The company is a major national player in this arena; however, recent third-party focus groups showed that its existing customers didn't know of Burns & Wilcox's stature or its variety of products. "Few agents were aware that we had 36 offices in 28 states, or that we are approaching $1 billion in annual written premium revenue," Kaufman said. "Many thought we were merely the one office they were accustomed to dealing with."
The industry is made up of thousands of smaller regional companies serving only a fraction of the market. Burns & Wilcox wanted to change the perceptions that it was just another one of those smaller players and increase its footprint in the national arena, Kaufman said.
The company embarked on the development of a campaign—using both in-house staff and outside ad agency Solomon Friedman, Bloomfield Hills, Mich.—that educated agents about what Burns & Wilcox was and the wide range of specialty insurance products it offered. Strategy and media planning were managed in-house, while creative was overseen by the agency.
In narrowing the focus for the campaign's messaging, the marketing team felt there was a real need to provide the agent community with an answer box?somewhere to turn when it seemed as though insurance coverage was nonexistent or price-prohibitive, Kaufman said. "We felt we were the answer, but we needed to communicate how," he said.
Together, the company and its agency came up with the straightforward tagline: "The answer is Burns & Wilcox." This tagline was used for both broad corporate branding ads as well as those touting specific products. For example, one ad asked, "Which specialty insurance wholesaler keeps recording double-digit increases (1,000 employees, 300 products, 36 offices, $1 billion total premiums)?"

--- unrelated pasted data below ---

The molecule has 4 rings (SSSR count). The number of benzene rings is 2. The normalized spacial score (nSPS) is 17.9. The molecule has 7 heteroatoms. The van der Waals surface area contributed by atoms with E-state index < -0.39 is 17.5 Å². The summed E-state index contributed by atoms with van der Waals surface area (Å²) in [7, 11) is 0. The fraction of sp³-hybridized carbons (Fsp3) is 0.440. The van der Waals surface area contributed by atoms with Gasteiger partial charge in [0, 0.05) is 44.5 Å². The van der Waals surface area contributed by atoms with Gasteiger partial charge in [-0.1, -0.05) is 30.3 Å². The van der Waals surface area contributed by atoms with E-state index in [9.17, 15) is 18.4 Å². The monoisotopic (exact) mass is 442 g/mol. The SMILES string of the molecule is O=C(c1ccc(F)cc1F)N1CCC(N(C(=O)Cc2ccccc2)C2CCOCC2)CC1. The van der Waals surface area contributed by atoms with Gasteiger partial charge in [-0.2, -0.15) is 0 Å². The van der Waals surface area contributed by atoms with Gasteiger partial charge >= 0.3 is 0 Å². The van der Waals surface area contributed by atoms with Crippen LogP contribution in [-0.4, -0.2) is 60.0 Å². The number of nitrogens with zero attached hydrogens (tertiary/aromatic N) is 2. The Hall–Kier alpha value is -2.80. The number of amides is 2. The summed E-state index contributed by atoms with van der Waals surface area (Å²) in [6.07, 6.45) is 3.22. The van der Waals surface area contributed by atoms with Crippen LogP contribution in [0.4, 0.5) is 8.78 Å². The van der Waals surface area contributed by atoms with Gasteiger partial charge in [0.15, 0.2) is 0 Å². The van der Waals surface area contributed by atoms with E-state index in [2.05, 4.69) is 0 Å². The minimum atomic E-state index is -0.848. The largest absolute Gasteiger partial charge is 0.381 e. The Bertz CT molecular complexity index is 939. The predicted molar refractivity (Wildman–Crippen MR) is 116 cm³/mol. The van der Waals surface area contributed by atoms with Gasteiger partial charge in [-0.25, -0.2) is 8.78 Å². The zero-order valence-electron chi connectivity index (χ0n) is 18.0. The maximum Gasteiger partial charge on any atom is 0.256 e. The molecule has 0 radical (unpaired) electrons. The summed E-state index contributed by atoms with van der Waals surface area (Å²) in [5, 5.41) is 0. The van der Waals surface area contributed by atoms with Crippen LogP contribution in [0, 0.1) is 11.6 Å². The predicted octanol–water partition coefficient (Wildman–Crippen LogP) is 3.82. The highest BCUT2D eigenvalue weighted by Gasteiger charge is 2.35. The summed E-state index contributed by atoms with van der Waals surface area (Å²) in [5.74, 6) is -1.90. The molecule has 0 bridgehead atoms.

Of course, the answer was Burns & Wilcox, Kaufman said. "In addition to our branding efforts, we also focused on our surplus and excess lines, and asked such questions as, `Who can offer your clients a complete menu of restaurant and deli coverage?' "
The campaign debuted in early September at the National Association of Professional Surplus Lines Offices Convention in Las Vegas. "Convention attendees, many of them key players in the industry, were exposed to the new campaign via a four-page insert in the convention literature," Kaufman said. "It had an immediate impact as indicated by the very high number of unsolicited comments made to Burns & Wilcox management personnel attending the meeting."
The company then rolled out four-page ads in several insurance trade publications, focusing on the ads that spoke to Burns & Wilcox's size and breadth. "Over time, we have scaled these branding efforts back to one [page] and two-page spreads, and have begun to incorporate the product-focused ads bit by bit," Kaufman said. "Our goals are to continue both while maintaining the theme of `The answer is Burns & Wilcox."
In total, the advertising campaign is a more than $500,000 buy, with the placements in major trade magazines read by agents accompanied by direct mail, e-mails and broadcast faxes that mirror the theme and messaging, Kaufman said.
At this point, campaign results are largely anecdotal. "Response from the agents we have surveyed has been very strong," Kaufman said. "Many say, `We had no idea you guys were so big,' or `I didn't know you offered that coverage.' We have grown faster than our industry as a whole has, but as is the case with most advertising, it is difficult to ascertain how much of that growth is attributable to the advertising and how much is due to strong sales efforts. Our campaign is not a specific call to action, so that makes it difficult to quantify in terms of real dollars."
As the campaign continues, its ultimate success will be determined by analyzing a combination of feedback, overall sales, new-business growth, recruitment and solicitations by competitors seeking to be purchased, Kaufman said.